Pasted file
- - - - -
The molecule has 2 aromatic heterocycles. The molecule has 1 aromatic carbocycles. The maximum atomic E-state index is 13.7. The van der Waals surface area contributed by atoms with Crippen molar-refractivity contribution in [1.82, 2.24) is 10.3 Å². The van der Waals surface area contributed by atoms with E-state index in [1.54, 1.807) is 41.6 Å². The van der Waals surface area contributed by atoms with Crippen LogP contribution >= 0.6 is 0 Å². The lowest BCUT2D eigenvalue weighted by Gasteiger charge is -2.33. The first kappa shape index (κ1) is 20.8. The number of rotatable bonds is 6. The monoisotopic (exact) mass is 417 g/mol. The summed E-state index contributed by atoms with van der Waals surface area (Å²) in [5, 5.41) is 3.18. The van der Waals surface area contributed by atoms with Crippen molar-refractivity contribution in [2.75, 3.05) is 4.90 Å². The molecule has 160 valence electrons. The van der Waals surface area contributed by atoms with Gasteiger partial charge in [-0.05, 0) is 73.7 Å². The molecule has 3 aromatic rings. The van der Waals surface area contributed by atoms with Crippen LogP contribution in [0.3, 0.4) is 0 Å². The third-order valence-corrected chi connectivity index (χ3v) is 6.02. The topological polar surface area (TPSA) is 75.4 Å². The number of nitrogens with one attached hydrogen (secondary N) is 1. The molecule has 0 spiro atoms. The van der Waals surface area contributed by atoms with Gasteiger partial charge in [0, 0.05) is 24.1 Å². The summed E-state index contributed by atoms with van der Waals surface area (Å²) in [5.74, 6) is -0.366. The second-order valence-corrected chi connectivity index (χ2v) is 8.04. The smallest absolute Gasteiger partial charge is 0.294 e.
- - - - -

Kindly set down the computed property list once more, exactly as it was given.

The molecule has 2 aromatic heterocycles. The molecule has 1 aromatic carbocycles. The maximum atomic E-state index is 13.7. The van der Waals surface area contributed by atoms with Crippen molar-refractivity contribution in [1.82, 2.24) is 10.3 Å². The van der Waals surface area contributed by atoms with E-state index in [1.54, 1.807) is 41.6 Å². The van der Waals surface area contributed by atoms with Crippen LogP contribution >= 0.6 is 0 Å². The lowest BCUT2D eigenvalue weighted by Gasteiger charge is -2.33. The first kappa shape index (κ1) is 20.8. The number of rotatable bonds is 6. The monoisotopic (exact) mass is 417 g/mol. The summed E-state index contributed by atoms with van der Waals surface area (Å²) in [5, 5.41) is 3.18. The van der Waals surface area contributed by atoms with Crippen molar-refractivity contribution in [2.75, 3.05) is 4.90 Å². The molecule has 160 valence electrons. The van der Waals surface area contributed by atoms with Gasteiger partial charge in [-0.05, 0) is 73.7 Å². The molecule has 3 aromatic rings. The van der Waals surface area contributed by atoms with Crippen LogP contribution in [0.3, 0.4) is 0 Å². The third-order valence-corrected chi connectivity index (χ3v) is 6.02. The topological polar surface area (TPSA) is 75.4 Å². The number of nitrogens with one attached hydrogen (secondary N) is 1. The molecule has 0 spiro atoms. The van der Waals surface area contributed by atoms with Gasteiger partial charge in [0, 0.05) is 24.1 Å². The summed E-state index contributed by atoms with van der Waals surface area (Å²) in [5.74, 6) is -0.366. The second-order valence-corrected chi connectivity index (χ2v) is 8.04. The smallest absolute Gasteiger partial charge is 0.294 e.